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craftyc
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PostPosted: Wed May 29, 2002 10:33 am    Post subject: Adding a PATH Reply with quote

This is a really simple thing yet I've forgotten how to do it.

How do I add a directory to my PATH? :oops:

Thanks in advance.
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lx
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PostPosted: Wed May 29, 2002 10:39 am    Post subject: Reply with quote

You should edit a file in /etc/env.d which is used on startup to configure the environment settings. I think it's in 00basic or something.

Cya, lX
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craftyc
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PostPosted: Wed May 29, 2002 10:42 am    Post subject: Reply with quote

I always thought that you had to do "export PATH=(dir)" at the command line. :oops:
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pjp
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PostPosted: Wed May 29, 2002 3:17 pm    Post subject: Reply with quote

lx wrote:
You should edit a file in /etc/env.d which is used on startup to configure the environment settings. I think it's in 00basic or something.

Cya, lX
Isn't that only for global settings? What about modding the path for individual users? Amazing how you forget simple things.
I've just been typing the path to what I want to run in my ~ dir (translation = too lazy to figure it out). I've gone a month or so
this way and its not really that big of a deal for me (yet). Just thought I'd ask in case someone else searched for the answer.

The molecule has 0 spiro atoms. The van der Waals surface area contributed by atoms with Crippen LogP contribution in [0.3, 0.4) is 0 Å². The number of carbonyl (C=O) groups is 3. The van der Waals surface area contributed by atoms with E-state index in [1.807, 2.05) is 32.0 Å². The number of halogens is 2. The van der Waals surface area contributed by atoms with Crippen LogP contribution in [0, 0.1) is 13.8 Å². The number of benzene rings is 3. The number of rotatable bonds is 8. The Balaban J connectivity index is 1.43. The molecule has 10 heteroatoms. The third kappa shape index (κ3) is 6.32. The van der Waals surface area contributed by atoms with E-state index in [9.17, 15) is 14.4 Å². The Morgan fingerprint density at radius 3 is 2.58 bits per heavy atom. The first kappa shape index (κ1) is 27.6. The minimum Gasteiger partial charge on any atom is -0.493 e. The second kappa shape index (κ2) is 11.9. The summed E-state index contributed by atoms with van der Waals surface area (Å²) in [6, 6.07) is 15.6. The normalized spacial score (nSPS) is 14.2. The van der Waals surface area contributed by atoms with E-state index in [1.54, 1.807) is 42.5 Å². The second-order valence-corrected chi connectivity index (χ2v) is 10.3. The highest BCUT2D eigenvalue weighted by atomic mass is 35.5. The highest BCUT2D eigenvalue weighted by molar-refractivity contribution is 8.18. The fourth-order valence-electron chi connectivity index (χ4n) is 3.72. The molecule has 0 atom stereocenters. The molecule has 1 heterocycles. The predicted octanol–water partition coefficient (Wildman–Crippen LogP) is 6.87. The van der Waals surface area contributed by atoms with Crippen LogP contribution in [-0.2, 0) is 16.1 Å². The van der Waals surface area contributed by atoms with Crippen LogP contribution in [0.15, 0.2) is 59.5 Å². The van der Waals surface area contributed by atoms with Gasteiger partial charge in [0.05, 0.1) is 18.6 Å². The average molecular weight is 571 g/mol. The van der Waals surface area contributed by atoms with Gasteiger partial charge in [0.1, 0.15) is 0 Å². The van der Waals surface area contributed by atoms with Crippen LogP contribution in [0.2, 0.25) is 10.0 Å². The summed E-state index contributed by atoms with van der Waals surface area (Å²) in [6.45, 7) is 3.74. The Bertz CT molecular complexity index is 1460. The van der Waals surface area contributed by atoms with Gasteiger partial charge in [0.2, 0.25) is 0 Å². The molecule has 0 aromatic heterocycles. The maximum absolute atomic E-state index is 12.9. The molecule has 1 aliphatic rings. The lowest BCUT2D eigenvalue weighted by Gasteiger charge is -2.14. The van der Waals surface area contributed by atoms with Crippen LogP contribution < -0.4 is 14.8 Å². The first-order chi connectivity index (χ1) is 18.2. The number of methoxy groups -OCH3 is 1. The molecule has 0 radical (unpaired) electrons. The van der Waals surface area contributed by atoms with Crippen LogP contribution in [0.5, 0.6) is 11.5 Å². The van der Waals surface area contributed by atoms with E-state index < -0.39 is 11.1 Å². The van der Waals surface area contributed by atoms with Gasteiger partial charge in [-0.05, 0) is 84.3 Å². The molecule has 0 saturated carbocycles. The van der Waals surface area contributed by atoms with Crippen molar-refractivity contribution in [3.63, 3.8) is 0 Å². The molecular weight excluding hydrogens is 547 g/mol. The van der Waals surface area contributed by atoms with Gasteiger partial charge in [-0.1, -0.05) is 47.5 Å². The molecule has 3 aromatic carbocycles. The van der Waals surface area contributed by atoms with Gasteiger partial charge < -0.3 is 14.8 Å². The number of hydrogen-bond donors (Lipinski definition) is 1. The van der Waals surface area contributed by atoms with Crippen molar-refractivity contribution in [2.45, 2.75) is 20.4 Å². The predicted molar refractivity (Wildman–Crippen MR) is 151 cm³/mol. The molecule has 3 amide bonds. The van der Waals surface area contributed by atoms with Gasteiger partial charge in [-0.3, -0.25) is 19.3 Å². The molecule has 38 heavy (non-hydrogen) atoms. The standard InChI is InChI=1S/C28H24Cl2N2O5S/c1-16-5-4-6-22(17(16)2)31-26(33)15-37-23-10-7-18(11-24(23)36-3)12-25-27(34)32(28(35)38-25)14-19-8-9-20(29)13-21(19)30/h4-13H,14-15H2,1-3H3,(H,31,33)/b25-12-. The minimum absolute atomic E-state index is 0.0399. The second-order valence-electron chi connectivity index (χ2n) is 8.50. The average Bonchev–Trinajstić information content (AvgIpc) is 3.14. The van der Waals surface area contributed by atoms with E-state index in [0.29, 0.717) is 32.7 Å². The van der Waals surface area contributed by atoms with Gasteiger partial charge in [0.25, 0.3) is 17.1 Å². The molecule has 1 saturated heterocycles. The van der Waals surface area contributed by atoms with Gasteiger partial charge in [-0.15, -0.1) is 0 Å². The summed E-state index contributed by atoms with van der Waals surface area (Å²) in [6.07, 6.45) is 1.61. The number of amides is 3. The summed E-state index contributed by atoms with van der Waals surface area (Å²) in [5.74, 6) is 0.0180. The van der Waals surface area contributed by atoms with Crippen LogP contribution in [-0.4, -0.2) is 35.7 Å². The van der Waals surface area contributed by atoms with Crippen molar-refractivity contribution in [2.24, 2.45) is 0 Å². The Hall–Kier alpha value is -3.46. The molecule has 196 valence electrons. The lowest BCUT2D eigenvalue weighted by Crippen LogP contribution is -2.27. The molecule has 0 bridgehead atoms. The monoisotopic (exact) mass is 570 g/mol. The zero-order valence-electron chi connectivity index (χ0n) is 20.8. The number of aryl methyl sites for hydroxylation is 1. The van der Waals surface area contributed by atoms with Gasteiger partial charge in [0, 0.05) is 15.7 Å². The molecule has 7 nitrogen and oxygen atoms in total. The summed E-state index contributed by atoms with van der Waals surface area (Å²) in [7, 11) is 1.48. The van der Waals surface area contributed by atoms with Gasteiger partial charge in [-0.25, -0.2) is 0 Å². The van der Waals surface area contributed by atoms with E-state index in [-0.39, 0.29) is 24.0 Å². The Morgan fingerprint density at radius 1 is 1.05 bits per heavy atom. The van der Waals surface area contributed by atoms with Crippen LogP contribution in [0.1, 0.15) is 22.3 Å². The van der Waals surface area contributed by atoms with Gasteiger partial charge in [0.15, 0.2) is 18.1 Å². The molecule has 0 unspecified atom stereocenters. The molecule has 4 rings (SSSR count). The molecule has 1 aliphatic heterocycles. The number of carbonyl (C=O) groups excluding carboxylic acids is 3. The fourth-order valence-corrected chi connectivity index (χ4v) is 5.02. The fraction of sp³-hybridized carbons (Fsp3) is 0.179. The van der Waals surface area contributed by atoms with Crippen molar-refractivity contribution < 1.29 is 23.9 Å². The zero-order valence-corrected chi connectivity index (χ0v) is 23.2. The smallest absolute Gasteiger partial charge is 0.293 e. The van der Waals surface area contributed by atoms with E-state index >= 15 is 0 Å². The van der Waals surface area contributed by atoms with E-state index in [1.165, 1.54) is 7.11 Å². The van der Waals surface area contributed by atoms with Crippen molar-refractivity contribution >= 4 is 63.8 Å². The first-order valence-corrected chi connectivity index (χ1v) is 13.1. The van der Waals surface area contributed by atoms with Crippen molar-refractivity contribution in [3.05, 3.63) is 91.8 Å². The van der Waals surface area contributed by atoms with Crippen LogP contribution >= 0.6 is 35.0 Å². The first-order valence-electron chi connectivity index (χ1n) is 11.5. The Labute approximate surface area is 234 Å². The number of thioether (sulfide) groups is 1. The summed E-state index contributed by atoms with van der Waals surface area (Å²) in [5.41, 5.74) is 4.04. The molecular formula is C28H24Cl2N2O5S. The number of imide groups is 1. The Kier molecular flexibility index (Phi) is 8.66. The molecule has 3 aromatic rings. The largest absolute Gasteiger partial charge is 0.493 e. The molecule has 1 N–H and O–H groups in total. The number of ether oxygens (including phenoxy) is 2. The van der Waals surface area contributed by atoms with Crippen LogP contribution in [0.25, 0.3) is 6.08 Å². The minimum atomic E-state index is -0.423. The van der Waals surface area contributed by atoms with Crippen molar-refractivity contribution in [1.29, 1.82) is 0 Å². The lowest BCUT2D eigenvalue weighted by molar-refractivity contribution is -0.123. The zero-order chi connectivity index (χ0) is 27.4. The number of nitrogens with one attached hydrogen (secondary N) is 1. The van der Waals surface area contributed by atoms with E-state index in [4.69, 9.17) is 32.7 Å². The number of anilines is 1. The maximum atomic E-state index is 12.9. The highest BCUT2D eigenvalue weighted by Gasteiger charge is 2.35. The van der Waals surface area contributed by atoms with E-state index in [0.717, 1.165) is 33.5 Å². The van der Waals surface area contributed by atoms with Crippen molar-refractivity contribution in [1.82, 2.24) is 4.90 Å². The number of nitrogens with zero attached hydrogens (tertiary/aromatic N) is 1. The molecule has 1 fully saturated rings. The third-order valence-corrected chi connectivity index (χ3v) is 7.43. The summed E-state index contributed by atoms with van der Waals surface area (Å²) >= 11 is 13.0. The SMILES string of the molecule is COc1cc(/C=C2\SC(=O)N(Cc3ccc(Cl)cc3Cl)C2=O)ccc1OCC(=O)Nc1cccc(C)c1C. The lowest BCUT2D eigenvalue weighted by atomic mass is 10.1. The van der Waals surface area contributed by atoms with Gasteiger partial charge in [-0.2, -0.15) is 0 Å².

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kcsduke
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PostPosted: Wed May 29, 2002 9:57 pm    Post subject: Reply with quote

You can add a directory to your PATH by modifying your ~/.bashrc file.

Here's an excerpt of relevant lines from mine:

Code:

PATH="/bin:/usr/bin:/usr/bin/X11:/usr/X11R6/bin/:/usr/kde/3/bin:/usr/kde/2/bin/:/opt/blackdown-jdk-1.3.1/bin/: /opt/blackdown-jdk-1.3.1/jre/bin/:/usr/qt/2/bin:/usr/qt/3/bin:/opt/Acrobat5/"
export HISTSIZE HISTFILESIZE PATH PS1


Separate each directory by a colon. BTW, that last quotation mark should be on the same line as everything else.
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lx
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PostPosted: Wed May 29, 2002 10:53 pm    Post subject: Reply with quote

You can include the environment path with ${PATH}:...... , yep just stating the obvious.
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PostPosted: Wed May 29, 2002 11:37 pm    Post subject: Reply with quote

So if I was trying to install Limewire which needs to know java is installed I would just type "export PATH=/opt/ibm-jdk-1.3.1/bin/java sh ./LimeWireLinux.bin" at the # line? Or is there more to it. For instalnce if I type "java -version" bash cannot find java. It should be able to right? Is there a file that I need to add the path to the java exe to in order for bash to know where java is? I though I posted this question earlier but I can't seem to find that post anywhere :D I tried adding the path to the bash_profile file like this "PATH=$PATH:/opt/xxx/xxx/xxx" and then one line down "export PATH" and that did not help at all. If I am running as root would I need to replace $ with # when I add the path? I knew how to do this in Mandrake but gentoo seems to handle calss paths way different or something. The files are not the same and are not in the same places. NE help is appreciated muchly :D
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lx
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PostPosted: Thu May 30, 2002 11:44 am    Post subject: Reply with quote

I have the file /etc/env.d/20java which contains the following:
Quote:
# Autogenerated by java-config 0.2.0
# Cmd: /usr/bin/java-config --set-system-vm=blackdown-jre-1.3.1
JAVA_HOME=/opt/blackdown-jre-1.3.1
CLASSPATH=/opt/blackdown-jre-1.3.1/lib/rt.jar
JRE_HOME=/opt/blackdown-jre-1.3.1
PATH=/opt/blackdown-jre-1.3.1/bin
ROOTPATH=/opt/blackdown-jre-1.3.1/bin
LDPATH=/opt/blackdown-jre-1.3.1/lib/

as you can see it's generated by java-config --set-system-vm=/opt/blackdown-jre-1.3.1

Ooopsss JDK????? read read read.....
Well make a file in /etc/env.d yourself. This should take care of the java paths.
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